And if the AITA – and whichever committee was involved – decided that Mahesh Bhupathi’s appointment would not be extended, he should have been told that.
Going by Bhupathi’s assertion on Twitter, it would appear that Rohit Rajpal was named the stand-in non-playing captain in his place because he expressed his reservations about travelling to Pakistan. This was before the ITF announced its decision late on Monday, that the tie would be shifted.
The genesis lies in the manner in which AITA went about handling the situation presented by the Davis Cup draw that pitted India against Pakistan.
AITA should have been firm in deciding either to back the players – and forfeit the tie if push came to shove – or tell them to go ahead and play in Pakistan.
Having asked for the tie to be moved from Islamabad citing players’ security concerns, AITA shot itself in the foot by naming a team before ITF made the decision to move the tie from Islamabad. It presented itself with a situation of its own making, one which caused a mess that was entirely avoidable.
After all, the non-playing captain and the players kept telling AITA their apprehensions about security for the tie. Instead of taking a leaf out of the Board of Control for Cricket in India’s book and sending an advance security assessment team to Islamabad to appraise the players of the ground situation, AITA kept dragging its feet and left the decision to ITF.
Had it sent an assessment team that would address the players’ concerns about travelling to Pakistan, AITA would have been justified in leaving out the players who chose to skip the tie if it were to be held as scheduled in Pakistan.
To now say that it would act against such players for refusing to head to Islamabad reeks of poor leadership.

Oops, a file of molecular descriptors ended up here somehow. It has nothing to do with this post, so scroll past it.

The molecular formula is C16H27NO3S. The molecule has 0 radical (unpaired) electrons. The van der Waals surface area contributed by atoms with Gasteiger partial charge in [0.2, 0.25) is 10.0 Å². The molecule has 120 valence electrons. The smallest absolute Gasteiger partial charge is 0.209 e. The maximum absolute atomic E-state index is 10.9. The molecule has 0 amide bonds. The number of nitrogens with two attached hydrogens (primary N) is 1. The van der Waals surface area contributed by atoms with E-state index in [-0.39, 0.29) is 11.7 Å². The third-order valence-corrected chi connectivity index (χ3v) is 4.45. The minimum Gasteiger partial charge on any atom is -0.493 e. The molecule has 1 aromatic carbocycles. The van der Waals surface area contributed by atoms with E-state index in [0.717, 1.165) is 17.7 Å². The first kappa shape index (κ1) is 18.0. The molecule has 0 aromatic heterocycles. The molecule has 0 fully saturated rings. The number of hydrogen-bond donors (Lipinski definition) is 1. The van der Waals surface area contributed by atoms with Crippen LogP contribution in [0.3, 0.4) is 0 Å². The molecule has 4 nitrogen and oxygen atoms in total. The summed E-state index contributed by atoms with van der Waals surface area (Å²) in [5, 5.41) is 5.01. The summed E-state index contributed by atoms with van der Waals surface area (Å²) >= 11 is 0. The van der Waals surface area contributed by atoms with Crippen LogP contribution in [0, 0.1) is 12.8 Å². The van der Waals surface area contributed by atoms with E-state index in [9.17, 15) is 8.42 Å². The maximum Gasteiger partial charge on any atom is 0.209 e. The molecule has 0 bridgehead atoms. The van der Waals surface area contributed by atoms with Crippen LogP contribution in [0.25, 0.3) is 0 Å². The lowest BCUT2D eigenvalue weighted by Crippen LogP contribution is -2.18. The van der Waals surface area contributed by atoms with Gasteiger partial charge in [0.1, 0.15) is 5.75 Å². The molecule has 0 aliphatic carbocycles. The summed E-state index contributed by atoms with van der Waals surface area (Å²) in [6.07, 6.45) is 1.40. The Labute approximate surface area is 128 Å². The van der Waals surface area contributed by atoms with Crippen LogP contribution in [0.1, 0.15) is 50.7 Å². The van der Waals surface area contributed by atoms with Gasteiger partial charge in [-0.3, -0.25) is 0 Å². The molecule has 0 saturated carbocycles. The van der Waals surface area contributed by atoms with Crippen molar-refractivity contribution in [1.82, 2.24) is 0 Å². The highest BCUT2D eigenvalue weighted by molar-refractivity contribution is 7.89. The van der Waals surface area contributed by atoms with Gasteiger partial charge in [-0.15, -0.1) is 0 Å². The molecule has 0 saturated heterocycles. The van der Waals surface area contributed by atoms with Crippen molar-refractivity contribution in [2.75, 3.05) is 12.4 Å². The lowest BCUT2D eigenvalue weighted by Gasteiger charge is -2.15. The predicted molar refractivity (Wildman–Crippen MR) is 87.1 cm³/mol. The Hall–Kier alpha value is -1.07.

Back in 1989, Indian cricket faced a similar situation – players pitted against officials. With the entire team unwilling to sign a contract ahead of a tour of Pakistan, the Board of Control for Cricket in India had all but named Sandip Patil as captain of a bunch of inexperienced players.
When the crisis blew over, the Board did not exclude the players who were earlier up in arms.
Indeed, every sports federation must pick the best available talent to be a part of the Indian team. Always. AITA can always find other ways of rewarding players who put their hands up, bravely, and made themselves available for selection to play in Pakistan.
By leaving out those who expressed their safety concerns, AITA will only be meting out punishment to fans of Indian tennis.
And yes, no AITA official should ever ask – at least not in public – “Who is he?” about a player. As the parent body, it is expected to tackle situations with grace and dignity and not stoop to such levels even when gravely provoked.
Sports officials (and everyone else in the sports ecosystem) should never ignore that the fact that the player is the centre of their universe.